Trump-Cruz gap getting wider

David Shribman

This is the Ted Cruz moment.

There was nothing inevitable about it, nor is there anything conventional about him. Born in Canada, elected to the Senate from Alberta’s muscular cousin, Texas, Cruz has until this month been overshadowed by his slightly younger fellow Cuban-American, Sen. Marco Rubio of Florida. No more. Cruz has soared to the lead in almost every poll in Iowa, eclipsing even Donald Trump, and ranks second to the billionaire businessman in almost every national poll.

If there is an alternative to Trump right now it is Cruz. That itself is not only astonishing but also significant.

Astonishing: Because only last month, Cruz, who turns 45 Tuesday, trailed Trump by margins well into double digits.

Significant: Because Cruz has deliberately and carefully courted Trump’s support base even as he was building his own. Though the two are temperamentally and rhetorically different, they draw on many of the same themes, and if you add their support together, you get a remarkable congruence: 53 percent of Republican support in the Iowa caucuses and 53 percent of Republican support nationally. It may be the first time ever that the Iowa and national numbers have converged exactly.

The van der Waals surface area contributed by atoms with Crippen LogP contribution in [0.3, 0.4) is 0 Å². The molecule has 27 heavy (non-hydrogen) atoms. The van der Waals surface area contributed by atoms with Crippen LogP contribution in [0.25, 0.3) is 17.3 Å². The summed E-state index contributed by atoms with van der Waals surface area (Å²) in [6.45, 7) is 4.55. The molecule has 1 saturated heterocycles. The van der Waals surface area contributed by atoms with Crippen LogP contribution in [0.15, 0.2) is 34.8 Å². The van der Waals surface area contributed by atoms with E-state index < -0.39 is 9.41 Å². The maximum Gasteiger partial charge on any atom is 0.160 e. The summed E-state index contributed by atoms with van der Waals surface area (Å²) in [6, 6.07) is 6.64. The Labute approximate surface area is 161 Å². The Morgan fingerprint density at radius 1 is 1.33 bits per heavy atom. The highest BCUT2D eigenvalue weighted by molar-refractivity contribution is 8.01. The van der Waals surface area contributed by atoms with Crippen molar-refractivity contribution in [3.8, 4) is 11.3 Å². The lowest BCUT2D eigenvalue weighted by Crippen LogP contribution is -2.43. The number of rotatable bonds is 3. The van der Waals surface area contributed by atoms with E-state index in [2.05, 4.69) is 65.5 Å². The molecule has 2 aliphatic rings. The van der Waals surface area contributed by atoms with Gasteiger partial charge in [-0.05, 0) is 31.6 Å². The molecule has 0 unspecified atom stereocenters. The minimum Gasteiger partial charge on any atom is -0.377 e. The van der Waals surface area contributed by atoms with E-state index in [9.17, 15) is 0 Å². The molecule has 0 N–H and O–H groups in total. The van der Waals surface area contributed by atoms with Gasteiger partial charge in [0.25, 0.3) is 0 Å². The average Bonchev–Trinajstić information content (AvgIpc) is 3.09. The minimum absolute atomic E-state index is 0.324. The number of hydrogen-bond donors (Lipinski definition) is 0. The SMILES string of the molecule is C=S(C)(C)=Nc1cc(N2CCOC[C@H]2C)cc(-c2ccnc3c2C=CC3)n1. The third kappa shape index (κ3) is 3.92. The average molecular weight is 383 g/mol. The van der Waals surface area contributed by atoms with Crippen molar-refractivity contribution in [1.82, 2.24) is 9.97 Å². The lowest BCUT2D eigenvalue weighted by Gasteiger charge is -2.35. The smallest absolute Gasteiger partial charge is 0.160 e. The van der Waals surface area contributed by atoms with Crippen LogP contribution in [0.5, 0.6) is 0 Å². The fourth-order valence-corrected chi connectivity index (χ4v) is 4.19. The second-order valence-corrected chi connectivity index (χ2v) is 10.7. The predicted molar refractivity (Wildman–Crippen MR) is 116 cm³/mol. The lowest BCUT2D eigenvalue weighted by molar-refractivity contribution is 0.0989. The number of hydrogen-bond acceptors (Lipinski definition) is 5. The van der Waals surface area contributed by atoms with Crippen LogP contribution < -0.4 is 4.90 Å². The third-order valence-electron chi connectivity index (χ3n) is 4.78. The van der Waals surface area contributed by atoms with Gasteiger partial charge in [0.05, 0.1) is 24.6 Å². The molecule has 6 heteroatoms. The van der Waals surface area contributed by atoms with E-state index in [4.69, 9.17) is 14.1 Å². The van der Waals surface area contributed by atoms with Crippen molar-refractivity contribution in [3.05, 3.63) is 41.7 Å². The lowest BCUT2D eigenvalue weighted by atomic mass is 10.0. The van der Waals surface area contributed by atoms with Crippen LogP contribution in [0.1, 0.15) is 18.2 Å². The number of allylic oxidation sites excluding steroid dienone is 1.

More significance: This tells us that the well of alienation within the Republican Party is even deeper than earlier surveys suggested. The Duo of Discontent has tapped into — perhaps even, by virtue of their fiery rhetoric and distilled contempt for the GOP establishment, expanded — a growing rebellion in American politics.

And so while it is tempting to argue that Trump is an American original, tycoons, outsiders, agitators and media phenoms have been a big part of our political tradition. The real American original may be Cruz., particularly since his American story begins in the peaceable kingdom north of the 49th parallel with a mother holding a degree from Rice University and a father who got his education in the rebellion in Batista Cuba.

Cruz is blazingly smart, and blazingly fast on his feet. Sometimes speed kills — he hasn’t walked back his comment about taking the battle to the Islamic State and seeking to discover “if sand can glow in the dark” — but overall his quickness is a substantial asset.

Cruz no longer is cozying up to Trump and, with remarks questioning his rival’s judgment, is seeking to extend the distance separating them even as he pursues Trump’s supporters. In a Cruz television ad critical of Obama’s Islamic State policy, the narrator opens by saying, “There’s a scorpion in the desert.” Trump might be excused if he came to realize that there now is a scorpion in the prairies as well.

David M. Shribman is executive editor of the Pittsburgh Post-Gazette.